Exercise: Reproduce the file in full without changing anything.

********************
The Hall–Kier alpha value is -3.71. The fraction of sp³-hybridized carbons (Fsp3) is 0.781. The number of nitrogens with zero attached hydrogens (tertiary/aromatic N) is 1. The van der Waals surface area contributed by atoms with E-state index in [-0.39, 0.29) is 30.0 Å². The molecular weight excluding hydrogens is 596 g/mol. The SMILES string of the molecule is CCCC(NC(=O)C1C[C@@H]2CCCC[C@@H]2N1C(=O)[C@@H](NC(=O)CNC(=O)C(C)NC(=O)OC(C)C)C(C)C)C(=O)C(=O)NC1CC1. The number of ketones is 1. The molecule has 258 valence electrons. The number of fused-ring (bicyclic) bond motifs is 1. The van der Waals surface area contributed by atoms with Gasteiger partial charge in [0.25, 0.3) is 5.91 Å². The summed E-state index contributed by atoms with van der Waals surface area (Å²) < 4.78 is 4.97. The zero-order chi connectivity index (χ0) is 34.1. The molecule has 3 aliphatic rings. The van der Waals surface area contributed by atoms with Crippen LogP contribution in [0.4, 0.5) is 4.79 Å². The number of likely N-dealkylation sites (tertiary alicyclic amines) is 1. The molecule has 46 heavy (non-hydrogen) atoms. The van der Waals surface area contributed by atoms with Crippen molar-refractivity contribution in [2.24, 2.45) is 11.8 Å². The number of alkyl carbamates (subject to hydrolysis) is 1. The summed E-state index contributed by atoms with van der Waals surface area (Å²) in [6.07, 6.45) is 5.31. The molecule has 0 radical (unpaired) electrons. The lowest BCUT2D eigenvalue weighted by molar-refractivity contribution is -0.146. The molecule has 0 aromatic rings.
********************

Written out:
The Hall–Kier alpha value is -3.71. The fraction of sp³-hybridized carbons (Fsp3) is 0.781. The number of nitrogens with zero attached hydrogens (tertiary/aromatic N) is 1. The van der Waals surface area contributed by atoms with E-state index in [-0.39, 0.29) is 30.0 Å². The molecular weight excluding hydrogens is 596 g/mol. The SMILES string of the molecule is CCCC(NC(=O)C1C[C@@H]2CCCC[C@@H]2N1C(=O)[C@@H](NC(=O)CNC(=O)C(C)NC(=O)OC(C)C)C(C)C)C(=O)C(=O)NC1CC1. The number of ketones is 1. The molecule has 258 valence electrons. The number of fused-ring (bicyclic) bond motifs is 1. The van der Waals surface area contributed by atoms with Gasteiger partial charge in [0.25, 0.3) is 5.91 Å². The summed E-state index contributed by atoms with van der Waals surface area (Å²) < 4.78 is 4.97. The zero-order chi connectivity index (χ0) is 34.1. The molecule has 3 aliphatic rings. The van der Waals surface area contributed by atoms with Crippen LogP contribution in [0.4, 0.5) is 4.79 Å². The number of likely N-dealkylation sites (tertiary alicyclic amines) is 1. The molecule has 46 heavy (non-hydrogen) atoms. The van der Waals surface area contributed by atoms with Crippen molar-refractivity contribution in [2.24, 2.45) is 11.8 Å². The number of alkyl carbamates (subject to hydrolysis) is 1. The summed E-state index contributed by atoms with van der Waals surface area (Å²) in [6.07, 6.45) is 5.31. The molecule has 0 radical (unpaired) electrons. The lowest BCUT2D eigenvalue weighted by molar-refractivity contribution is -0.146. The molecule has 0 aromatic rings.